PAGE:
Papua congress to 'rectify' history opens in Irian Jaya
JAYAPURA, Irian Jaya (JP): A landmark congress on the future of Irian Jaya opened on Monday amid appeals from Jakarta for West Papuans to remain within the republic.
Many delegates arrived at the one-week Papuan People's Congress, being held in the Cenderawasih sports stadium here, hoping for a resolution to call for secession from Indonesia.
The territory, now referred to as West Papua by locals, was a Dutch colony until 1963, after which it became part of Indonesia and was named Irian Jaya. While President Abdurrahman Wahid has agreed to change the name to West Papua, the decision has not yet been formally endorsed by the People's Consultative Assembly.
A youth choir sang hymns and other pieces, including Beethoven's Ode to Joy, to kick off the congress. A series of prayers followed before work began on laying down the rules and procedures for the gathering.
Many of the cars jamming main roads leading to the stadium had "Morning Star" separatist flags hanging from them.
The congress, attended by 2,780 delegates representing different ethnic and professional groups, is being held in a festive atmosphere.
The opening day was attended by Irian Jaya acting governor Musiran Darmosuwito, and local civic, military and religious leaders.
The theme of the gathering is "Let us correct the history of West Papua."
"The history of West Papua should be reviewed to uncover the truth, the truth that could save the Papuans," Agus Alua, chairman of the congress' organizing committee, said.
Musiran told journalists earlier that the question of secession from Indonesia would not be discussed.
"The congress is only to straighten history, it is not for independence," Musiran said, recalling what the organizers had told President Abdurrahman Wahid in Jakarta earlier this year.
The natural resource-rich territory of Irian Jaya was formally recognized by the United Nations in 1969.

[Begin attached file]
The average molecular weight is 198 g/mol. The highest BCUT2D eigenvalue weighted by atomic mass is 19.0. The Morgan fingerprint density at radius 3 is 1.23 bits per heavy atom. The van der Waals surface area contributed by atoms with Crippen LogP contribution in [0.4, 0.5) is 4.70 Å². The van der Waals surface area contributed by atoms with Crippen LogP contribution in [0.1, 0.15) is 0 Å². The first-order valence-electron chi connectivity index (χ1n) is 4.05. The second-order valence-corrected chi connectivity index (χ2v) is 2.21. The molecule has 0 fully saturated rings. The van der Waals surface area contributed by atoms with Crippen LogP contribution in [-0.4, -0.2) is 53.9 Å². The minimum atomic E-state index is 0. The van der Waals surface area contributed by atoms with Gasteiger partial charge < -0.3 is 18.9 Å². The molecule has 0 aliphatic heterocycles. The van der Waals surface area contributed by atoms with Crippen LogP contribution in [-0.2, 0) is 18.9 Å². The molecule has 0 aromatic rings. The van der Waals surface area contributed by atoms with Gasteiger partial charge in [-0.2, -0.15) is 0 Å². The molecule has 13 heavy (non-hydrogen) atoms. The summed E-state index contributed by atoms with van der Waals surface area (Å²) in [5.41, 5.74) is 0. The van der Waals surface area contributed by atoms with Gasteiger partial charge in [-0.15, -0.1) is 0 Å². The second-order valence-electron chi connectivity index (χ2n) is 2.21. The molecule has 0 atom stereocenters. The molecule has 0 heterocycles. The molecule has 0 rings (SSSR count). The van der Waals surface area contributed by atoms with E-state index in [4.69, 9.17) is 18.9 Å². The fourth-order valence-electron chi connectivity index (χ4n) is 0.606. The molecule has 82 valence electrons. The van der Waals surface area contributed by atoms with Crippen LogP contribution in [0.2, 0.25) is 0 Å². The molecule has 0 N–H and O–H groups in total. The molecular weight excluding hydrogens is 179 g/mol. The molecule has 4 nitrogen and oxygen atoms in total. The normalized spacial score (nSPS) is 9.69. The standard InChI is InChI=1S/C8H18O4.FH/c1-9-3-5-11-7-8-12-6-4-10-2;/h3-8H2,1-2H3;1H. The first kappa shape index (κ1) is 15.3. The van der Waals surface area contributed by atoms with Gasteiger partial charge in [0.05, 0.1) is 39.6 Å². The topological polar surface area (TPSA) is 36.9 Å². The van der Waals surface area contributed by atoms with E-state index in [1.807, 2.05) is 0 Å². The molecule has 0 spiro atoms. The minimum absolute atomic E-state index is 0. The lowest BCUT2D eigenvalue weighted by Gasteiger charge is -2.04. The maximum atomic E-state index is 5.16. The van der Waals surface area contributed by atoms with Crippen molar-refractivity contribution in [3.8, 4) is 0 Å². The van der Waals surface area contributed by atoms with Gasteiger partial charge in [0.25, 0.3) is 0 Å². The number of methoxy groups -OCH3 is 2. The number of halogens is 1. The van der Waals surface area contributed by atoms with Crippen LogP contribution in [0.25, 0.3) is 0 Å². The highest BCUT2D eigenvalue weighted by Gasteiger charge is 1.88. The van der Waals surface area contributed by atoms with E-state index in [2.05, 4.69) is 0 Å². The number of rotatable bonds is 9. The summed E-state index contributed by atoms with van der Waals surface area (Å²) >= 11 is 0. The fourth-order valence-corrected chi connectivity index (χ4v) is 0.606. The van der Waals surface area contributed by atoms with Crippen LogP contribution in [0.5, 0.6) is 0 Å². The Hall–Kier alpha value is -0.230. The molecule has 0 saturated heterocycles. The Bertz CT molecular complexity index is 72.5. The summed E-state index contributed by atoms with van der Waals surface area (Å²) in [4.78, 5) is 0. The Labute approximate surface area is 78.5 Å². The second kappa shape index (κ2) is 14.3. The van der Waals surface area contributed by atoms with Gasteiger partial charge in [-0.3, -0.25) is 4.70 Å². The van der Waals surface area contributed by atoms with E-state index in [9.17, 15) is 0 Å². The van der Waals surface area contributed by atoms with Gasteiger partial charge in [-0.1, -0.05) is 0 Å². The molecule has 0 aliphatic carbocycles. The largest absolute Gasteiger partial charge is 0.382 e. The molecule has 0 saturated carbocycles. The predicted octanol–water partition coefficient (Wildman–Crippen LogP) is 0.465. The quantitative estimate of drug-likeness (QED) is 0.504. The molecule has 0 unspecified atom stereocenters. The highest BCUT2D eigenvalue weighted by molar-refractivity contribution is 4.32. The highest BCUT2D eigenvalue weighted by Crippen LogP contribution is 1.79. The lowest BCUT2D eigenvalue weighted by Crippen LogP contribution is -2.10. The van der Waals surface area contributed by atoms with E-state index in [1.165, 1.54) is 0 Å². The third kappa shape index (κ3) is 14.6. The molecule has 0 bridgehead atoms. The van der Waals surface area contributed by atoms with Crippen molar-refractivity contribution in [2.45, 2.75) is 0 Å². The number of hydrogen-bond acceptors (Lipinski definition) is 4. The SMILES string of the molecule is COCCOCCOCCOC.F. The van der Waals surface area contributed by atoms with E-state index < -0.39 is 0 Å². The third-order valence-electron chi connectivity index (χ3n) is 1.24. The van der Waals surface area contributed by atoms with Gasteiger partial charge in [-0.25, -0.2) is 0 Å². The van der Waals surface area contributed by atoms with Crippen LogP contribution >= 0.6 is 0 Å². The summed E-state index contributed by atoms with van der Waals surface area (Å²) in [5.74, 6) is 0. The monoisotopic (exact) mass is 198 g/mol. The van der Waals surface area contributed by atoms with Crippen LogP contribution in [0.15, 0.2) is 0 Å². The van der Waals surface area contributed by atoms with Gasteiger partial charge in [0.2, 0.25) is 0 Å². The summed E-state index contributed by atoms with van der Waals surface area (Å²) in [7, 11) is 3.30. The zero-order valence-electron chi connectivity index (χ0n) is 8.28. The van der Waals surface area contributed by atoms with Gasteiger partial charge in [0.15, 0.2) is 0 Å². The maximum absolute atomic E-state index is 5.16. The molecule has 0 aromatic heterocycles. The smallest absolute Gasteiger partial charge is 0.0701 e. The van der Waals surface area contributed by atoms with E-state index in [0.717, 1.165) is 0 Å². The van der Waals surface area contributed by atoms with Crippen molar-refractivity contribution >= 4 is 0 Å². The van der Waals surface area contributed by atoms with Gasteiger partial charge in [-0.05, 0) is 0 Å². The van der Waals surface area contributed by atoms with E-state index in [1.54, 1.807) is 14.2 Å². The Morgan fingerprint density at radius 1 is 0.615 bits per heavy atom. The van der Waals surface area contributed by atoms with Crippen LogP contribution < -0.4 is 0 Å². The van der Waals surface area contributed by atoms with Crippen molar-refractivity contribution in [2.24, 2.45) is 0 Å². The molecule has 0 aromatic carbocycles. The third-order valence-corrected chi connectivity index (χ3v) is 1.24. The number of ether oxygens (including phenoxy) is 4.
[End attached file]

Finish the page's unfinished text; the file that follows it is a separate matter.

Most neighborhoods of Jayapura were empty on Monday as residents converged on the stadium for the congress.
Entry to the congress was strictly limited to delegates and invitees. The congress's own security force, wearing black T- shirts, checked ID cards and bags at the entrance gate.
No security forces or police were seen in or around the venue, leaving the security of the congress entirely up to by some 750 members of the congress security force.
In Jakarta, a seminar attended by youths and community leaders from Irian Jaya closed with a statement saying that separation from Indonesia was not the ideal solution to the Irian Jaya problem.
"Separatist activities have escalated in reaction to prolonged human rights abuses and the military's presence in the province," according to a statement.
The seminar called on the government to stop violence and to withdraw the military from Irian Jaya to create a feeling of safety among the local people.
Umaraskat Sabuku, reading the statement, said the government should investigate mass atrocities committed by the military.
"The central government has taken a financial advantage from the province for a long time and killed too many Papuan people," he said.
Meanwhile, a delegation from the National Liberation Army of the Free Papua Organization (TPN OPM) conveyed their aspirations for an independent West Papua state to Vice President Megawati Soekarnoputri.
The 44-strong delegation was led by commander in chief Gen. Bernardus Mawen.
Megawati for her part insisted that any problems in West Papua must be resolved through dialog and not the use of force, Antara reported.
The Vice President, who visited Irian Jaya this month, said the main problem facing West Papuans today was their welfare. (eba/rms)